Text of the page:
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Why Saving the Reefs in Hawaii Became My Rallying Cry

Business

When I started my reef-safe skincare company, Goddess Garden, I had no idea that 13 years later, I’d be invited by the Governor of Hawaii to attend the historic signing of the first sunscreen bill banning harmful chemicals which damage the coral reefs. As the founder and CEO of a natural mineral sunscreen brand that is a Certified B Corporation® and a certified woman-owned business (WBENC), our mission is built into every decision we make. We’ve always taken a stand to do what’s best for people and the planet.


I can’t thank the people of Hawaii and Governor Ige enough for doing the same thing! Having just returned from the ceremony in Hawaii where the governor signed the chemical sunscreen ban (SB2571) into law, banning chemical sunscreens oxybenzone and octinoxate from use or sale, starting in January of 2021, I want to wrap my arms around the entire state and give it a hug! I guess it makes sense that I was affectionately referred to as a reef-hugger in the media. I’ll happily embrace my new title, right along with the reefs.

As I told SWAAY in 2017, I was inspired to create my skincare company after my baby daughter, Paige, had allergic reactions to the synthetic chemicals in sunscreens and other bodycare products. I made my own products for her, replacing the synthetic ingredients with all-natural ones. While looking for better ingredients that were safe for her, I learned a lot about how these same synthetic chemicals affect the environment—specifically the coral reefs. That’s when saving the coral reefs really became my rallying cry.

Our company worked hard to support this bill. I provided testimony, wrote to legislative leaders and participated in awareness campaigns. Goddess Garden provided monetary donations and free reef-safe sunscreen. We supplied studies when the opposition said there wasn’t enough research. Goddess Garden sunscreens are being sold in 25,000 stores, so when the argument switched to a lack of available options, we provided product distribution reports to counter it. This ban took a lot of people, banding together, to come to fruition.

Apparently industry lobbyists spent more than 16 million dollars to fight the ban. That’s a lot of money from the opposition, so we had to work together and invest with our time and our voices. I started a petition with Care2 to give everyone a chance to be heard. We gathered and sent nearly 55,000 signatures to Governor Ige, urging him to sign the bill into law. I’ll never forget meeting him at the signing ceremony. When I told him I was the one who created the petition, he laughed a little and thanked me. He was grateful that I had brought awareness to the issue and had helped make so many voices heard. That moment will always stand out as a milestone in my career. It felt so exhilarating to be part of the process, to stand up and fight for what I believed in, and help other people do the same thing.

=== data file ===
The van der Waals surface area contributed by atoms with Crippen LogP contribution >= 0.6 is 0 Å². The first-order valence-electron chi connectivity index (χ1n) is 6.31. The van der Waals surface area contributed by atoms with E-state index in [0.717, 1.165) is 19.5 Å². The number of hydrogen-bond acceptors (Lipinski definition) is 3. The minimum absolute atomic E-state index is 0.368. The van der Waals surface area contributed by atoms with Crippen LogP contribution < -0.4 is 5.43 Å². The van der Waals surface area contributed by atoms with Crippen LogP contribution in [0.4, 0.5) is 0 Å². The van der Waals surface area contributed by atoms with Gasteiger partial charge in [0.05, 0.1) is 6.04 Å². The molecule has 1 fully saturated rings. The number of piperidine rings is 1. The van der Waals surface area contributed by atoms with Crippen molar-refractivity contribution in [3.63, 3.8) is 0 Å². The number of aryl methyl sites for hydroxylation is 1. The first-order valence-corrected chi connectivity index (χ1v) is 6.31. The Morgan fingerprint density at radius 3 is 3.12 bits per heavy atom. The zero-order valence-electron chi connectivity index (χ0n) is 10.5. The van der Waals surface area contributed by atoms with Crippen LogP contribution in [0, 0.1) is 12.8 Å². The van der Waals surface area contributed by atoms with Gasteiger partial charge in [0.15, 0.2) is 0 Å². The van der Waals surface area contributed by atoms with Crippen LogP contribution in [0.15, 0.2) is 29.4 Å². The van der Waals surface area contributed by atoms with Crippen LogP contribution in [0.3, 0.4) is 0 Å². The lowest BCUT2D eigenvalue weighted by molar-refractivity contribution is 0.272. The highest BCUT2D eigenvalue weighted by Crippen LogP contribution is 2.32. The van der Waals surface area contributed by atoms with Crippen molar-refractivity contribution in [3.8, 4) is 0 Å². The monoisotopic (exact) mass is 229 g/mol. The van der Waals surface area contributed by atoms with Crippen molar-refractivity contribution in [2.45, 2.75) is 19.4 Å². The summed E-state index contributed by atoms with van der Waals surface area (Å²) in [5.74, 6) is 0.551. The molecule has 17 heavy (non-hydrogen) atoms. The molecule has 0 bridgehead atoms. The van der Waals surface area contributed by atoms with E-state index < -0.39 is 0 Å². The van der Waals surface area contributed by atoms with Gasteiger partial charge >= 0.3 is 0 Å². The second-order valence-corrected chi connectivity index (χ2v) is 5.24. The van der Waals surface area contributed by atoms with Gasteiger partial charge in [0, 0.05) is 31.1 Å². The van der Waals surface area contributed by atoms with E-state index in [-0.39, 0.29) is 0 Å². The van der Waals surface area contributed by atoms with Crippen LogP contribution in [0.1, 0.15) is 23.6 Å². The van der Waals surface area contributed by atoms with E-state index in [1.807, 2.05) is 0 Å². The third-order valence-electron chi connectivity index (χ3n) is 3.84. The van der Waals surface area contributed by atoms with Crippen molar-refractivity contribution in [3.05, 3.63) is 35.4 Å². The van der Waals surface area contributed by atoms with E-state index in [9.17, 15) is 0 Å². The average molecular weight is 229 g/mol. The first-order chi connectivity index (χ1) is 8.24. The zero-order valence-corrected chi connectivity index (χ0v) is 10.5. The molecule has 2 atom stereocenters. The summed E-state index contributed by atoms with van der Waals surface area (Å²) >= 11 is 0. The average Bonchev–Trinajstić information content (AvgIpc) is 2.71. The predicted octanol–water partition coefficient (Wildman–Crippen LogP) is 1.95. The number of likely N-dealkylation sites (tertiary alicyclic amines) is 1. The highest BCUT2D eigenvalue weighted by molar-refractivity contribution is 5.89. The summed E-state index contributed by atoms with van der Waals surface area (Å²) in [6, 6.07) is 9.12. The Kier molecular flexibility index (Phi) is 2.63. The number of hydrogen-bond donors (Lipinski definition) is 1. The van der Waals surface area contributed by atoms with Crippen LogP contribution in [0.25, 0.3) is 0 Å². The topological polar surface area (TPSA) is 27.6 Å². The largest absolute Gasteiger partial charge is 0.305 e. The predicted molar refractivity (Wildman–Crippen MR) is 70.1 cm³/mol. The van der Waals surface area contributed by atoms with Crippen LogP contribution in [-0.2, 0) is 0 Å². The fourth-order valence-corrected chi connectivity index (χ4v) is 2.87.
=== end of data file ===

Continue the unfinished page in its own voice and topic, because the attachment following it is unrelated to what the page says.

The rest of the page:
In his speech at the ceremony, Governor Ige said, “By signing this measure today, we will become the first in the world to enact this type of strong legislation to actively protect our marine ecosystem from toxic chemicals.” When he said that, I knew this was the beginning of a movement. To be there to see it happen—and have a role in the process—was incredible! Hawaii is leading the way, and there is already lots of talk about other states following suit.

What’s exciting is that it’s not just states that are getting on board. Some of the big sunscreen brands are taking this very seriously. My company was featured in a recent piece in Fast Company that also mentioned CVS’s plan to reformulate their private-label sunscreens of SPF 50 and below to be oxybenzone- and octinoxate-free. Some companies are just brushing it off, but if even a few of these big brands reformulate, it’s a major win!

Of course, I want Goddess Garden to be the brand of choice. We’ve never used chemicals that are harmful to reefs in our formulas, and we’re always going to go above and beyond to ensure our products are safe for people and the planet. But, our ultimate goal is to keep these chemicals off the skin and out of the water. If these ingredients aren’t as prevalent on the shelves—mission accomplished!